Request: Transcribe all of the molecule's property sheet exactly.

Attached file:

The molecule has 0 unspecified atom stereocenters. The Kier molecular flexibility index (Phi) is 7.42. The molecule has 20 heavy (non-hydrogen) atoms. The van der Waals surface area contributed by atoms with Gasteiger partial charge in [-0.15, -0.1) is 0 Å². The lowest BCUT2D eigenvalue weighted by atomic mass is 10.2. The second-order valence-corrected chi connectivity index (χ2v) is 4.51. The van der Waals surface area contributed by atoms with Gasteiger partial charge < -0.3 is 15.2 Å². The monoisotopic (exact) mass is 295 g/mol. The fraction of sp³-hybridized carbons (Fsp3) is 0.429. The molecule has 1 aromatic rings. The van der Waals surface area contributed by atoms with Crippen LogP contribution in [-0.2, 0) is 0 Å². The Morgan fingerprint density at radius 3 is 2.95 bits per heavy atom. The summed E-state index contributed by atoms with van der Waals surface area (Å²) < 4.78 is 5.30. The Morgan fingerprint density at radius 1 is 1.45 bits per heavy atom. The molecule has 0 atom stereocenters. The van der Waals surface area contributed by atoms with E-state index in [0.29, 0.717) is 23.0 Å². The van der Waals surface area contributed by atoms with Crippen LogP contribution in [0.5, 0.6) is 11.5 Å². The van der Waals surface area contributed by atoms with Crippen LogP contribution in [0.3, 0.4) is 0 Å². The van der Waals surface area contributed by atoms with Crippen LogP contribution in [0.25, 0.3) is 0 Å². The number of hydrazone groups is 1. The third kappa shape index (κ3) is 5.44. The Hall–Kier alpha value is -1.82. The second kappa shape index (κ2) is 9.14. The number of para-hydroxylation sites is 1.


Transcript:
The molecule has 0 unspecified atom stereocenters. The Kier molecular flexibility index (Phi) is 7.42. The molecule has 20 heavy (non-hydrogen) atoms. The van der Waals surface area contributed by atoms with Gasteiger partial charge in [-0.15, -0.1) is 0 Å². The lowest BCUT2D eigenvalue weighted by atomic mass is 10.2. The second-order valence-corrected chi connectivity index (χ2v) is 4.51. The van der Waals surface area contributed by atoms with Gasteiger partial charge < -0.3 is 15.2 Å². The monoisotopic (exact) mass is 295 g/mol. The fraction of sp³-hybridized carbons (Fsp3) is 0.429. The molecule has 1 aromatic rings. The van der Waals surface area contributed by atoms with Crippen LogP contribution in [-0.2, 0) is 0 Å². The Morgan fingerprint density at radius 3 is 2.95 bits per heavy atom. The summed E-state index contributed by atoms with van der Waals surface area (Å²) < 4.78 is 5.30. The Morgan fingerprint density at radius 1 is 1.45 bits per heavy atom. The molecule has 0 atom stereocenters. The van der Waals surface area contributed by atoms with E-state index in [0.29, 0.717) is 23.0 Å². The van der Waals surface area contributed by atoms with Crippen LogP contribution in [0.5, 0.6) is 11.5 Å². The van der Waals surface area contributed by atoms with Crippen LogP contribution in [0.3, 0.4) is 0 Å². The van der Waals surface area contributed by atoms with Crippen LogP contribution in [0.25, 0.3) is 0 Å². The number of hydrazone groups is 1. The third kappa shape index (κ3) is 5.44. The Hall–Kier alpha value is -1.82. The second kappa shape index (κ2) is 9.14. The number of para-hydroxylation sites is 1.